As Detroit Tigers pitcher George Uhle remembered it, it was the last week of May 1931 when the Detroit club took the train to Chicago for a series against the White Sox. One evening he, second baseman Charlie Gehringer, catcher Johnny Grabowski, and third baseman Jumpin’ Joe Dugan stopped at a South Side speakeasy for a post-game beer. It was Prohibition, but Uhle knew most of the right spots in every American League town.
While idly chatting with the blind pig’s owner, Al Capone’s name came up, and one of the players remarked that they’d love to meet Scarface, the world’s most famous gangster. It had only been a couple of years since the St. Valentine’s Day Massacre, when Capone had had seven of his rivals machine-gunned to pieces inside a garage on Clark Street. “The fella who owned this saloon kind of worked for Capone—a collector or something,” Uhle recalled. “Anyway, he says, ‘Would you really like to meet him?’ We all said, ‘Yes.’ ‘All right,’ he says. ‘I’ll arrange it for tomorrow night then.’”
The following evening, Uhle, Gehringer, Grabowski, and Dugan returned to the speakeasy, and the owner drove them to the Lexington Hotel at the corner of Michigan Avenue and 22nd Street. Here Capone oversaw his various “business interests”—bootlegging, prostitution, extortion—out an opulent fifth-floor suite of rooms registered under the name “George Phillips.” Nobody was fooled, particularly since Mr. Phillips’s business associates were known to include “Machine Gun Jack” McGurn, Frank “The Enforcer” Nitti, Jake “Greasy Thumb” Guzik, and “Cowboy Frank” Di Giovanni.
“When we walked into the lobby of the Lexington,” Uhle said, “the guy running the elevator stepped away and let us stand there for about five minutes. We stood in the hallway until he must’ve gotten the okay to come on up.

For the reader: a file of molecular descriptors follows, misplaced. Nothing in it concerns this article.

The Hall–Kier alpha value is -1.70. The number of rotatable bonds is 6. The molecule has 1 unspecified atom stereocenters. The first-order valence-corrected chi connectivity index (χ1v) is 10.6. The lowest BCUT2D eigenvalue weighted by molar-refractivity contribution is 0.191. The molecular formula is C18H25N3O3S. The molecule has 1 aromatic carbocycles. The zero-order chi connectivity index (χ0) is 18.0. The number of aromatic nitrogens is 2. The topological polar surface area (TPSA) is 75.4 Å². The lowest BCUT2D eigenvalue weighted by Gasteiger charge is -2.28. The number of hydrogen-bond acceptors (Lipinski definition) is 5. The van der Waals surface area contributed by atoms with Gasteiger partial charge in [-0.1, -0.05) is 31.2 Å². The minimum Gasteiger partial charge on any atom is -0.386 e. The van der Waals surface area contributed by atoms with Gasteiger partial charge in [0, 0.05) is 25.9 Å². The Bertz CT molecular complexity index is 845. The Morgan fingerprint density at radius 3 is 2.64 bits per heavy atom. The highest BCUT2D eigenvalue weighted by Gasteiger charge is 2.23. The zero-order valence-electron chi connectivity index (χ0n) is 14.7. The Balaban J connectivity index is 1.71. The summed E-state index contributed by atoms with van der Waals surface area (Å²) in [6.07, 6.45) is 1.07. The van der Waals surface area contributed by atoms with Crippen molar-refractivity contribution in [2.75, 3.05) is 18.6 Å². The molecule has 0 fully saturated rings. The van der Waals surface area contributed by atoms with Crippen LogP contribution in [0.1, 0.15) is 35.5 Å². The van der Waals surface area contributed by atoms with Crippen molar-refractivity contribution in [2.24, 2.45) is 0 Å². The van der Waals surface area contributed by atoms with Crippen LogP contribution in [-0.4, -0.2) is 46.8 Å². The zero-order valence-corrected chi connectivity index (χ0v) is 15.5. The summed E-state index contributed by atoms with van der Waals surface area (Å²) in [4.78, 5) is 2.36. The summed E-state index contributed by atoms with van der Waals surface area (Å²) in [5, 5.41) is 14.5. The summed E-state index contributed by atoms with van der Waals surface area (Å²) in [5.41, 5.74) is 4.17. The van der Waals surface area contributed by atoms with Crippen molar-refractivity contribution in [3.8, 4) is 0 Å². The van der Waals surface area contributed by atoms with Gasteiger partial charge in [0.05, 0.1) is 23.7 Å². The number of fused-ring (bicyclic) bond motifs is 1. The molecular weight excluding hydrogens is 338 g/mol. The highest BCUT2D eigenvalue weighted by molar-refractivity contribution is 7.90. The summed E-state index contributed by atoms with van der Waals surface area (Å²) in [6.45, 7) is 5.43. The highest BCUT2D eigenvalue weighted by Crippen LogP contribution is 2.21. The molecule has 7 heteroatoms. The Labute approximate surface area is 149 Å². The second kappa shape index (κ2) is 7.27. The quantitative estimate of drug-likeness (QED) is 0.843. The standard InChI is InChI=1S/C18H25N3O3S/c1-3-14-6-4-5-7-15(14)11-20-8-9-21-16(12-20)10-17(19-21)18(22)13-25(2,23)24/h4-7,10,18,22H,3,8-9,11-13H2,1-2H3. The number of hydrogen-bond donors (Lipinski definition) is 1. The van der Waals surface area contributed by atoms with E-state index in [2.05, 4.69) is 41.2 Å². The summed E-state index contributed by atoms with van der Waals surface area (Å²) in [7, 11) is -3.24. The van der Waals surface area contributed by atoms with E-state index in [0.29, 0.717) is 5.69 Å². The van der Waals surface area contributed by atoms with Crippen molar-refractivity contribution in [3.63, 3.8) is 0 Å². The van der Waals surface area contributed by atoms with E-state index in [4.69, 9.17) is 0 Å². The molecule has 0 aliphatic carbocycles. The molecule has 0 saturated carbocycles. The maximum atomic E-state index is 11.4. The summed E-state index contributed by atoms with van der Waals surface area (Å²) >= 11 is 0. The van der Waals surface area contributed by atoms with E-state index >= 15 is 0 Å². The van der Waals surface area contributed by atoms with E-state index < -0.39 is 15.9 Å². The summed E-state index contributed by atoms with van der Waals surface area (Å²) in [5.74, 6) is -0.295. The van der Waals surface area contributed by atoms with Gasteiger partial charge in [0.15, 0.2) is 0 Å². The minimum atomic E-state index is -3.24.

“When we got on the elevator we were searched. Then when we got off on the floor where Capone had his suites, we were searched again. We went down this hallway to a door that led to a corner suite. We went in and there was a guy by that door. And then there was a guy by the door that led into the next room. I’d say we were searched four times by the time we got into Capone’s office.”
The four players sat down alongside a wall and cooled their heels as Public Enemy No. 1 talked business with Ed Strong, a racetrack owner and fight promoter. “Before we were introduced, we had a chance to look around,” Uhle said. “Capone was sitting at this big desk. On the wall behind him were these great big paintings of Lincoln and Washington.” Dugan, a bit of a cut-up, quipped, “Look at this: Washington, Lincoln—and the king sitting in the middle.”
“Capone didn’t hear that,” Uhle said. “But he was glad that we came up. He was a big baseball fan. He wanted us to go out to dinner with him. He was going to some show that he owned, taking the troupe out, all the girls, and he wanted us to join him. We didn’t want to do that, so we said thanks, but we can’t.”
The Tigers were scheduled to play in Cleveland, Uhle’s hometown, during the July 4th holiday. A big heavyweight fight between Max Schmeling and Young Stribling was scheduled for the same city on July 3. “These boys are going to be in Cleveland shortly,” Capone told Strong, who was promoting the bout. “See that they get in to see the fight. Take care of them.”
“Never met him again,” Uhle said of Capone. “But he was fine with us.”
Later that summer, on September 9, Capone attended a charity game between the Sox and Cubs at Comiskey Park. As always, he was accompanied by a cadre of unsmiling men wearing fedoras and bulging suit jackets. A photographer captured Cubs catcher Gabby Hartnett smiling and leaning into the stands as he signed a baseball for Capone and the mobster’s 12-year-old son, Sonny. Judge Kenesaw Mountain Landis, who had been made baseball’s first commissioner for the express purpose of cleaning up the game’s historic ties with gamblers and criminals, was aghast at the widely published image. He fired off a telegram to Hartnett: “You are no longer allowed to have your picture taken with Al Capone.”
“OK,” Hartnett wired back, “but if you don’t want me to have my picture taken with Al Capone, you tell him.”